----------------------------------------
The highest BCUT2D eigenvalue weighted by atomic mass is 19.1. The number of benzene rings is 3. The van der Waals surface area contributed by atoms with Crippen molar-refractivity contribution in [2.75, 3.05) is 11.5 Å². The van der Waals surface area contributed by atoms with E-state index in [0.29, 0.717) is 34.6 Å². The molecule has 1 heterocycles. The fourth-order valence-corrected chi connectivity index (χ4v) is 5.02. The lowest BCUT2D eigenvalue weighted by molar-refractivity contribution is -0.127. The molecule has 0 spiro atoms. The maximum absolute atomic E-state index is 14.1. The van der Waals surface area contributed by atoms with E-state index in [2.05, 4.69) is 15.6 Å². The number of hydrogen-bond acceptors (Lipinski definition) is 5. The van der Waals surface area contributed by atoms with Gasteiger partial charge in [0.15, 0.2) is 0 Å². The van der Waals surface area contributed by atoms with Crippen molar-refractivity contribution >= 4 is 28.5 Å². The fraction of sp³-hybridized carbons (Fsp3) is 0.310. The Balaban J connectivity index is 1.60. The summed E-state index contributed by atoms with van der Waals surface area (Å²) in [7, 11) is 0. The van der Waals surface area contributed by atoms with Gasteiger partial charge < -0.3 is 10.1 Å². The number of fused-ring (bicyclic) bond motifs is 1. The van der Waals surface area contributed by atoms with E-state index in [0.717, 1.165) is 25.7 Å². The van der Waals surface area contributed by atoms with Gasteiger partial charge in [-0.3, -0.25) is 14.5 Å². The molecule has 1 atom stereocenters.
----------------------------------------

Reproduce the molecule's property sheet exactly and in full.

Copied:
The highest BCUT2D eigenvalue weighted by atomic mass is 19.1. The number of benzene rings is 3. The van der Waals surface area contributed by atoms with Crippen molar-refractivity contribution in [2.75, 3.05) is 11.5 Å². The van der Waals surface area contributed by atoms with E-state index in [0.29, 0.717) is 34.6 Å². The molecule has 1 heterocycles. The fourth-order valence-corrected chi connectivity index (χ4v) is 5.02. The lowest BCUT2D eigenvalue weighted by molar-refractivity contribution is -0.127. The molecule has 0 spiro atoms. The maximum absolute atomic E-state index is 14.1. The van der Waals surface area contributed by atoms with E-state index in [2.05, 4.69) is 15.6 Å². The number of hydrogen-bond acceptors (Lipinski definition) is 5. The van der Waals surface area contributed by atoms with Gasteiger partial charge in [0.15, 0.2) is 0 Å². The van der Waals surface area contributed by atoms with Crippen molar-refractivity contribution >= 4 is 28.5 Å². The fraction of sp³-hybridized carbons (Fsp3) is 0.310. The Balaban J connectivity index is 1.60. The summed E-state index contributed by atoms with van der Waals surface area (Å²) in [7, 11) is 0. The van der Waals surface area contributed by atoms with Gasteiger partial charge < -0.3 is 10.1 Å². The number of fused-ring (bicyclic) bond motifs is 1. The van der Waals surface area contributed by atoms with E-state index in [0.717, 1.165) is 25.7 Å². The van der Waals surface area contributed by atoms with Gasteiger partial charge in [-0.3, -0.25) is 14.5 Å². The molecule has 1 atom stereocenters.